By Brooke Loughrin, former U.S. Youth Observer at the United Nations
Since the end of my term as the U.S. Youth Observer at the United Nations (2012-2013), not a day has gone by that I have not felt the impact of the experience on my life.
Serving as the U.S. Youth Observer at the UN is without a doubt a once-in-a-lifetime opportunity to give young people a voice in global policy debates. In this role, I learned first-hand about international affairs, engaged other youth in the work of the UN, and built lasting relationships with current and future leaders in international development and diplomacy.
As the first person to ever fill this position, a significant part of my role involved traveling around the U.S. and abroad to speak to young people about how they can become more engaged in the work of the UN, as well as how they can organize grassroots initiatives in their own communities.
In addition to working with U.S. youth, I also worked with nearly 40 Youth Delegates at the UN, from countries as wide-ranging as Kenya, Thailand, Turkey, and Germany, to ensure that youth voices and priorities are better incorporated into the decision-making processes of international organizations. Along the way, many of the UN Youth Delegates became some of my closest friends and colleagues, and I continue to cherish these relationships long past my term as the U.S. Youth Observer.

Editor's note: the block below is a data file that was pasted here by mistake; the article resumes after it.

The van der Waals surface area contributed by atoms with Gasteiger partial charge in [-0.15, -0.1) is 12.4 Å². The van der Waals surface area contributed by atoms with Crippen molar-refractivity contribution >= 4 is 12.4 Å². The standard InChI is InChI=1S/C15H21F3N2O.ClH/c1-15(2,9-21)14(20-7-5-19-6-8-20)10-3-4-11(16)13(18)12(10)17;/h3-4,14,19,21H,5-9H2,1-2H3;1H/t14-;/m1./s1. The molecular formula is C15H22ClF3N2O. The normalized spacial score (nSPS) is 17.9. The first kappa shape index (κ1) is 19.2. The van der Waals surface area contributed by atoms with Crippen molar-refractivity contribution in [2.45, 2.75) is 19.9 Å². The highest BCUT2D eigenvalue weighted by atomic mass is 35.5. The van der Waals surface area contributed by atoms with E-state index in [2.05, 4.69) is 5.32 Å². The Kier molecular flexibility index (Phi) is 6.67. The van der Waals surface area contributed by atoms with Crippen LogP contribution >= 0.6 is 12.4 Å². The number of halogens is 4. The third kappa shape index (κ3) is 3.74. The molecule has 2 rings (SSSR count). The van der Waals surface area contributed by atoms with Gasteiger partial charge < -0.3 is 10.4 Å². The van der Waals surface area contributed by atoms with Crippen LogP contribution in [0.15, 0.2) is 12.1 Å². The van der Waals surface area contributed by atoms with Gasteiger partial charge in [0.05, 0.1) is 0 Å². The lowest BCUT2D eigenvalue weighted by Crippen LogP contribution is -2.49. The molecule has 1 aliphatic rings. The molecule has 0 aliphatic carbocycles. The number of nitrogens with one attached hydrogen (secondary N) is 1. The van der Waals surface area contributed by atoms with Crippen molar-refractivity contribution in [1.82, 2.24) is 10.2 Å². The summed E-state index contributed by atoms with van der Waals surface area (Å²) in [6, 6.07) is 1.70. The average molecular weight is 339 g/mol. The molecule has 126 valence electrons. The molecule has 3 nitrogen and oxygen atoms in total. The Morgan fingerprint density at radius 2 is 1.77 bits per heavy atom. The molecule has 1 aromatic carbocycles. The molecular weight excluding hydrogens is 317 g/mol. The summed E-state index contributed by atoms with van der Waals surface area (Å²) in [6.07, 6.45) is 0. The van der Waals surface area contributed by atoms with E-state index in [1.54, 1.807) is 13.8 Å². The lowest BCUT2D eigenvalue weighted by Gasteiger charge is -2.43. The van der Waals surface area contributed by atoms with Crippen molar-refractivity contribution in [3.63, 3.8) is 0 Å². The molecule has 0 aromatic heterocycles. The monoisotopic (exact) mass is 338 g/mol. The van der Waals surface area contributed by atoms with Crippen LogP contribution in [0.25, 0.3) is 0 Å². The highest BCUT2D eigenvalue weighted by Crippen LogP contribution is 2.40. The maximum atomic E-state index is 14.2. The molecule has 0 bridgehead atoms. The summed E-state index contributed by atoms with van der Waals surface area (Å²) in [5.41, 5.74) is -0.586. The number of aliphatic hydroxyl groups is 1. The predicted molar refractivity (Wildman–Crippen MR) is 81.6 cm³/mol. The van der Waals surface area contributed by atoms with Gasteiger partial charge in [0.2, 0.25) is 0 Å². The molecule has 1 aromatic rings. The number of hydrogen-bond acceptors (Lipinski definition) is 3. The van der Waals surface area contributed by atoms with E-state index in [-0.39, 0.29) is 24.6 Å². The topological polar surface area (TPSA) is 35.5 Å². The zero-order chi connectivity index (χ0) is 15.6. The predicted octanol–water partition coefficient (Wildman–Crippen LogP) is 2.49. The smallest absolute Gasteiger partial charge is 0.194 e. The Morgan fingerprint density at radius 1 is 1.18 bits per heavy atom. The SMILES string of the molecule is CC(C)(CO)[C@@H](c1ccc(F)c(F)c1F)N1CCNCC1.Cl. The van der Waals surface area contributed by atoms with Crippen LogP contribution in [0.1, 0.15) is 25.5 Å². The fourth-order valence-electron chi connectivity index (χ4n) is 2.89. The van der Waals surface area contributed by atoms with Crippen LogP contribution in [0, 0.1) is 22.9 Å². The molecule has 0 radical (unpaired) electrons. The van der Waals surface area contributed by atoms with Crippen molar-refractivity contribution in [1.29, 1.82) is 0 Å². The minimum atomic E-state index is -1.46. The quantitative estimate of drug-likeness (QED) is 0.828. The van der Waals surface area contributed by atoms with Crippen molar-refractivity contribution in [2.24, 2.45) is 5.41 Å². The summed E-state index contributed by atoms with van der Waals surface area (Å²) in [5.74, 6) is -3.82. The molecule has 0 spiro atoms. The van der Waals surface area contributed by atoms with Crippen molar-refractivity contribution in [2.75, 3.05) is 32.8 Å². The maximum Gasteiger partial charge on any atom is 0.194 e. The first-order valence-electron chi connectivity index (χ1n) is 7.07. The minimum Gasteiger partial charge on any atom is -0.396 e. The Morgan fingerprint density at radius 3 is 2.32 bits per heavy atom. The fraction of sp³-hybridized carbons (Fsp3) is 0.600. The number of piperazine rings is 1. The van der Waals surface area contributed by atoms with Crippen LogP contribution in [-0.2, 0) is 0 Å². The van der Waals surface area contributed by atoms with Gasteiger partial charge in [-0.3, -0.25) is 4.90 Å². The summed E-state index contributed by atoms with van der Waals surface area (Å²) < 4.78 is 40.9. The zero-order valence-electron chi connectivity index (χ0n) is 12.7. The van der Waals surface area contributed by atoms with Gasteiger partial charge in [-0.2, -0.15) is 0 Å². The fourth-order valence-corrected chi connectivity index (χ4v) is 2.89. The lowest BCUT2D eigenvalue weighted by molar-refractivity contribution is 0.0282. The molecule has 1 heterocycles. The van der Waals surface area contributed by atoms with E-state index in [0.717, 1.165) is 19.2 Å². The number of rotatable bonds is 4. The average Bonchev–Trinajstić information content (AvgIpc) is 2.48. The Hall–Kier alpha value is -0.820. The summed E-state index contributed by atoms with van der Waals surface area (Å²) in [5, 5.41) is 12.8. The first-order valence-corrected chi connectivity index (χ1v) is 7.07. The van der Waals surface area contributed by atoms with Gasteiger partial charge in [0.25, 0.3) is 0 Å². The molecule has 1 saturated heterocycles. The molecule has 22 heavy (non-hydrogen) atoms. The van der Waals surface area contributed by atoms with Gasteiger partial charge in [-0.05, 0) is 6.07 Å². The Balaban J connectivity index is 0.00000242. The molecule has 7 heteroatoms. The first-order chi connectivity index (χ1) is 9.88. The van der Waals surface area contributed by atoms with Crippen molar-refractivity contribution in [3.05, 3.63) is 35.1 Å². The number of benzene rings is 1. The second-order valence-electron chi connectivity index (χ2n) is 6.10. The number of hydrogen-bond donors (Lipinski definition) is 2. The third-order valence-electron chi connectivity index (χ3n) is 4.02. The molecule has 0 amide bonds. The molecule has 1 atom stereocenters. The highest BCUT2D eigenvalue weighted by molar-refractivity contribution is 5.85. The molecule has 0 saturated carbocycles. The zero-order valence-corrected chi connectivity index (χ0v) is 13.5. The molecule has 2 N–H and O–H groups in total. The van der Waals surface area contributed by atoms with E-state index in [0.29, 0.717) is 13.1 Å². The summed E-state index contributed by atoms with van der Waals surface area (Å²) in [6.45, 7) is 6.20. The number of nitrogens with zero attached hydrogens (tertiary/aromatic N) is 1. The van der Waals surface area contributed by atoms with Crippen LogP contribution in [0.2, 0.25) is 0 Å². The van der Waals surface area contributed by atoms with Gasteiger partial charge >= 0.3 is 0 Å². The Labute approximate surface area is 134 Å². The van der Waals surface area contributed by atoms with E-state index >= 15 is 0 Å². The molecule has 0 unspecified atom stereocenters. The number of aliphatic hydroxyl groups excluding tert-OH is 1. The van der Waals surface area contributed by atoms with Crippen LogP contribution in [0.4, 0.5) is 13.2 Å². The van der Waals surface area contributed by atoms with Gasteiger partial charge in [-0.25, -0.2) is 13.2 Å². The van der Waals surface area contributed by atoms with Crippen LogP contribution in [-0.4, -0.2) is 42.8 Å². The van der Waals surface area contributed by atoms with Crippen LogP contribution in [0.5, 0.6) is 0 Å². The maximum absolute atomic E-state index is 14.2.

Throughout my term, I saw firsthand that efforts to address our shared development goals cannot be successful without confronting complex policy problems. These problems require unprecedented cooperation between diverse sets of actors in international organizations, governments, the private sector, and civil society. They require a new set of young global leaders who can work not only with or within their national governments, but also with people from different fields, cultures, and countries.
During my senior year at Boston College, I applied these lessons not only in my coursework but also outside of the classroom. For example, through a multi-year grant from the Institute for the Liberal Arts, I worked with faculty and students on a project to educate the broader community about health and education in Afghanistan. The project included a series of public lectures and seminars about Afghanistan and a pen-pal exchange program between female students at Boston College and Balkh University in Mazar-e-Sharif. The pen-pal exchange program was launched in part through connections I had made during my time as the U.S. Youth Observer.
I wholeheartedly encourage other students and aspiring young professionals to apply to be the next U.S. Youth Observer at the UN!